Piwai Chikasha and Takudzwa Chipadza are engineers by training, development professionals at heart who won the ILO’s Green enterPRIZE in Zimbabwe
We thought: We’re aeronautical engineers, what can we do?” Piwai said. “We want to create solutions not only for Zimbabwe, but for Africa.
Though both from Zimbabwe, they started as strangers at an aeronautical engineering college in Ukraine. There, Piwai and Takudzwa developed a mutual interest in development, as well as a friendship, which quickly turned into a business partnership.
After graduating and moving back to their home country, they started toying with different project ideas in earnest. No idea was off the table.
We always had this idea of transferring all the knowledge we gained in Europe back to Zimbabwe.
They decided that the agricultural industry, with its ubiquitous, polluting diesel-powered tractors, was a valuable starting point. After extensive research and a thorough market analysis, Piwai and Takudzwa co-founded their smart agriculture and engineering company, Alley Capital Group. It primarily provides crop-spraying services for farmers via drone.
Their battery-powered drones are nearly twice as efficient and eliminate the need for diesel fuel. The technology improves the quality of the crops, decreases environmental harm, and allows farmers to work more quickly and efficiently.
In Zimbabwe, going green is not really something we talk about,” Piwai said. “But we can contribute, no matter how small.
They found out about the ILO’s Green enterPRIZE competition through their connections with the SME Association of Zimbabwe. They are the first-prize winners in the “best young entrepreneurs” category.
Green enterPRIZE is a business competition created by the ILO and implemented with the help of local business development service providers. In its first year, it has helped Zimbabwean entrepreneurs strengthen their green and growth-oriented businesses.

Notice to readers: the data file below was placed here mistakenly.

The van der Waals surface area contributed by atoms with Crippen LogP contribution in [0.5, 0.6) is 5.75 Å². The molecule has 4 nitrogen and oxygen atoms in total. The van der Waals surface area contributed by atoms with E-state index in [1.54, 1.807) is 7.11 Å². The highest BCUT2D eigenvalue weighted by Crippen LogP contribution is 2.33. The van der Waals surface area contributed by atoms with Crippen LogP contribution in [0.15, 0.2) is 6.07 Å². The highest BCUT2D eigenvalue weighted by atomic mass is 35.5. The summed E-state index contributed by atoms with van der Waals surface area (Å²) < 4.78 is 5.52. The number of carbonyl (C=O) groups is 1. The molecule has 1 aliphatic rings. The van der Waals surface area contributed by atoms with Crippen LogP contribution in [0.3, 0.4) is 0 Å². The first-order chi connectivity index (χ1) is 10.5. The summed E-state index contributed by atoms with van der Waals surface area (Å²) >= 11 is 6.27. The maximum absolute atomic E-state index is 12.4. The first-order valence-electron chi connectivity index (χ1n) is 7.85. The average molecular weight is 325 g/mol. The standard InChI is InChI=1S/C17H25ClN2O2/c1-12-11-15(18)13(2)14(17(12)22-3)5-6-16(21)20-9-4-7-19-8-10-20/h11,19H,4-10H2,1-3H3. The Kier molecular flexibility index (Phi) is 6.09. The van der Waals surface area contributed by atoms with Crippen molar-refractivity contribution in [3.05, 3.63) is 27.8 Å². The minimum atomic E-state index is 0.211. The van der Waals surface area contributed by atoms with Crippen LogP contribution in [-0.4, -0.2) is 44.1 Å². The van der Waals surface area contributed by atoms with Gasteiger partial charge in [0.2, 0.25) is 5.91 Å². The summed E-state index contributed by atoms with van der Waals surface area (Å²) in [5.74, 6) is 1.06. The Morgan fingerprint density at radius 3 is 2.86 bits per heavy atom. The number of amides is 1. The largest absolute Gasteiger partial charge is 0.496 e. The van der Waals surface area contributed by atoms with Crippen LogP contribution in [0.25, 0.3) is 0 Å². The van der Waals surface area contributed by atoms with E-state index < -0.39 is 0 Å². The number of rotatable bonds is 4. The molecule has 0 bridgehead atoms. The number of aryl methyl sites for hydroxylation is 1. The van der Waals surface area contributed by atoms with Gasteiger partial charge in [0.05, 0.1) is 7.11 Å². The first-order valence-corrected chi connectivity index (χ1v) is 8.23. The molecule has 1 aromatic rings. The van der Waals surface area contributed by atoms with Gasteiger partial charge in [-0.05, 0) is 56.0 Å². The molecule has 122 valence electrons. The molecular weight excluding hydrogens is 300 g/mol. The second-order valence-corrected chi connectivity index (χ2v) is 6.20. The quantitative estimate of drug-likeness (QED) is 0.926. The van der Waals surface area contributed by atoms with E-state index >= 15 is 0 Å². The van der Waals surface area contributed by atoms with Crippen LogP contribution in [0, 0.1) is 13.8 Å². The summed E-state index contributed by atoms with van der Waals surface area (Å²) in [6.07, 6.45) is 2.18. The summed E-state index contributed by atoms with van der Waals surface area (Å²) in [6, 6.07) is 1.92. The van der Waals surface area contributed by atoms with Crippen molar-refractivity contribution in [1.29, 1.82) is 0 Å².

Small- and medium-sized business owners benefit from either financial or capacity-building services. First-prize winners gain access to both.
Piwai and Takudzwa won $5,000 and 12 months of business development services for Alley Capital Group.
It was exciting to win,” Piwai recalled. “I keep playing it over in my head. It was a dream come true.
As primarily technical workers, both felt inspired by meeting the other entrepreneurs participating in the competition at training sessions and the final awards ceremony.
“It’s opened up avenues for business collaborations and synergies,” Takudzwa said. “Something greener is going to come out of those interactions.”
The pair is enthusiastic about developing larger drone systems for bigger farms. They have already established relationships with the Ministry of Agriculture, the farmer’s union of Zimbabwe, and a local agricultural college.
Sustainability is one of Alley Capital Group’s top priorities, in both its environmental and social dimensions.
“We’re always studying how we can extend the product, how we can dispose of it in a greener way,” Piwai said. “We’re looking at all aspects of our operations.”
They are also conscious of their business’s impact on local communities.
“We are concerned about the job loss aspect,” Piwai said. “That’s why we want to involve the people that are already involved.”
Piwai and Takudzwa plan to train local workers to operate the equipment, work with colleges to explore adapting courses of study, and enter social partnerships. They’re also looking to their country’s past to innovate for its future.
If we were to really go on the ground and find out how African farmers were protecting their chemicals several years ago, I’m sure there’s a significant opportunity to come up with something that is more traditional, more organic.